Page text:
The case
The new website for Natuurmonumenten combines a beautiful (data driven) design with complex technology. Built for the future, this headless Drupal 8 allows the geotagged content to be distributed over many different touch points. Further, the smart forms module which is integrated with Natuurmonumenten's CRM and marketing software has reduced the number of incomplete data and improved conversions.
Project description
The need for Natuurmonumenten (Dutch Society for Nature Conservation) to renew its online platform was partly driven by the need to project their new communication strategy and partly driven by the need to implement enhanced technique as the platform had outgrown its technical boundaries in its five year existence. Natuurmonumenten is all about preserving and protecting nature areas, valuable landscapes and cultural heritage. Their work is made possible by volunteers, members, benefactors and corporate sponsors. It is increasingly difficult to get (younger) people to commit their time or money to Natuurmonumenten on a regular basis or even at all. The new platform is aimed at creating awareness, getting people involved and ultimately converting their interest into memberships, or donations.

In workshops KPI’s, personas and top tasks were identified leading to a clear concept of the customer journeys and flows for the new platform. The UX concept is built on five content pillars, that in a nutshell all are centred around the idea to “show, don’t tell”. We inspire, inform, mobilize, activate and convert by showing what Natuurmonumenten does with the time and/or money people donate. The UX concept should lead to more members (705.000 plus), more funds, more leads for specific products and more bookings for activities. The forms module (later more on that subject) has been live for 3 months now, but the website only launched yesterday. Therefor it is too early to tell whether these objectives will be achieved within the near future.
The site structure had become disorganised for both users and content managers. After five years the content had outgrown its limits and the content management system had become user unfriendly and outdated from a technical perspective. So the first thing to do was to downsize the (enormous) amount of content and to see if we could enhance content management. The site structure had to be decluttered and clear for every stakeholder (both visitors and web editors). We redesigned and tested the site structure by facilitating card sort sessions and surveys. This gave us data nobody could dispute, making the way clear for data driven design and optimizing the user interface.

Natuurmonumenten wanted to manage all content (± 5.000 pages during launch) in one single location, while still being able to publish the content to multiple channels. The API first (headless) Drupal 8 setup allows the content managers to do so and publish the content to multiple websites and apps..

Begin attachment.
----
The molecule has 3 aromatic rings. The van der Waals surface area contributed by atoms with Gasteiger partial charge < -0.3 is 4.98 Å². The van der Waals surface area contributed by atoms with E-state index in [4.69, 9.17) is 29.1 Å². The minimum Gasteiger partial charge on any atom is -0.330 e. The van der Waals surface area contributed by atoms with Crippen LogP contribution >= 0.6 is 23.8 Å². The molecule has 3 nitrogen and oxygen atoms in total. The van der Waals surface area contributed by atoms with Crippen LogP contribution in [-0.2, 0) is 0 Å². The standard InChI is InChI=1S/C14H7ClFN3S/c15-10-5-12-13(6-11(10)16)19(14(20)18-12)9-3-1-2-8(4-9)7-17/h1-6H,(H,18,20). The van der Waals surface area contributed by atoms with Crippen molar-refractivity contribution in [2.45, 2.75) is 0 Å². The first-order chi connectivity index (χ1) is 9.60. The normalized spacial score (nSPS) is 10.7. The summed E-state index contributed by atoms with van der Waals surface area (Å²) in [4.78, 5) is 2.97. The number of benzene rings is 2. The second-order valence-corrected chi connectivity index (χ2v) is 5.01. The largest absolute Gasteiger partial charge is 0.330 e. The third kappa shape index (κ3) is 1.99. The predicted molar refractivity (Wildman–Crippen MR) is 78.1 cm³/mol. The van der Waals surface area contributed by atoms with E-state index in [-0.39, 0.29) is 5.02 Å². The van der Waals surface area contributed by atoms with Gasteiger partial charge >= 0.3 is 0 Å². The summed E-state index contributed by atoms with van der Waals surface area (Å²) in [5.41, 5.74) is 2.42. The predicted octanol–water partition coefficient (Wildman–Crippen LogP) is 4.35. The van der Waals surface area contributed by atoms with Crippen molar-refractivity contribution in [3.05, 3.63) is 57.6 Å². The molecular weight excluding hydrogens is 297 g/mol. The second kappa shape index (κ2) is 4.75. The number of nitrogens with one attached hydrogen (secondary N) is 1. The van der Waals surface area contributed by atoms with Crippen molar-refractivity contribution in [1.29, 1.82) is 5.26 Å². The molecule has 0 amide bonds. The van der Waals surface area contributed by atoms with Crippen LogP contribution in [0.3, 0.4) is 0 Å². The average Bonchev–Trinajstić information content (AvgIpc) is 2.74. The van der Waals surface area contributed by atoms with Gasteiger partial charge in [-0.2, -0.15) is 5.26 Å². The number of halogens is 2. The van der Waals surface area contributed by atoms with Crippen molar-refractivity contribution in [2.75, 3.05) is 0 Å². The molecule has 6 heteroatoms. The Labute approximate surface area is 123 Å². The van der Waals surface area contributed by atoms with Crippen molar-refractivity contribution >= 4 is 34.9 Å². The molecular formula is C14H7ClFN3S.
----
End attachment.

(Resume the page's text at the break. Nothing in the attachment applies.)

Furthermore, all content in the database, such as nature reserves, monuments, points of interest, walking and cycling routes, activities, blog posts, etc, is geotagged. All filters, search options and related content on the website use the visitor’s location to show relevant content nearby.

As mentioned, attracting new members and donations is the main KPI for the website. In order to achieve this, an advanced forms module was developed which allows Natuurmonumenten to easily create complex forms using drag and drop technology and connect the forms to their CRM (Salesforce) and marketing software (Selligent). A lot of complex business logic (conditional validation, masks, multi step forms, spam prevention) can be included in the forms, as well as API integrations with their member database, address lookups, IBAN lookups, and much more. Also form fields can be reused in different forms, which makes changing 1 specific field in all forms (±20 currently) a breeze. The module is fully open sourced.

The results so far speak for themselves: The numbers of form submissions that were be matched to a known CRM user has gone up from 50% to 85%, leaving a lot less work for service employees to do this manually. Also, the number of partially filled out, abandoned conversion forms has shrunk from 8% to 2% in the course of a few months raising the number of conversion by 6%!

Natuurmonumenten organises a lot of activities to let the public enjoy and discover the beauty that our nature has to offer. In order to sell tickets for those activities, an extensive integration and synchronisation with external ticketing software has been developed. Content and participants are synchronised across the website, ticketing software, CRM and marketing software in real time.
Community contributions
During the development of (which ran in parallel with our Chupa Chups project), Burst developed a headless Drupal 8 and React framework called Headless Ninja (HN). It is fully open sourced and consists of multiple smaller sub modules for easy extension and high performance. By also publishing the Javascript parts on NPM a headless React/Drupal website can be created instantly.

* HN module to send structured data from Drupal to
* HN Javascript package to pull data from Drupal:
* HN React package to show retrieved data in React:
* HN React Webform package to show forms from Drupal, including all business logic:
* A backup script for Drupal 8 websites hosted on (

Finally, we submitted many patches for the Cloudinary module to better support Drupal 8:, raised quite a few issues for the Webforms module ( and submitted patches for the Salesforce ( and Geocoder ( modules.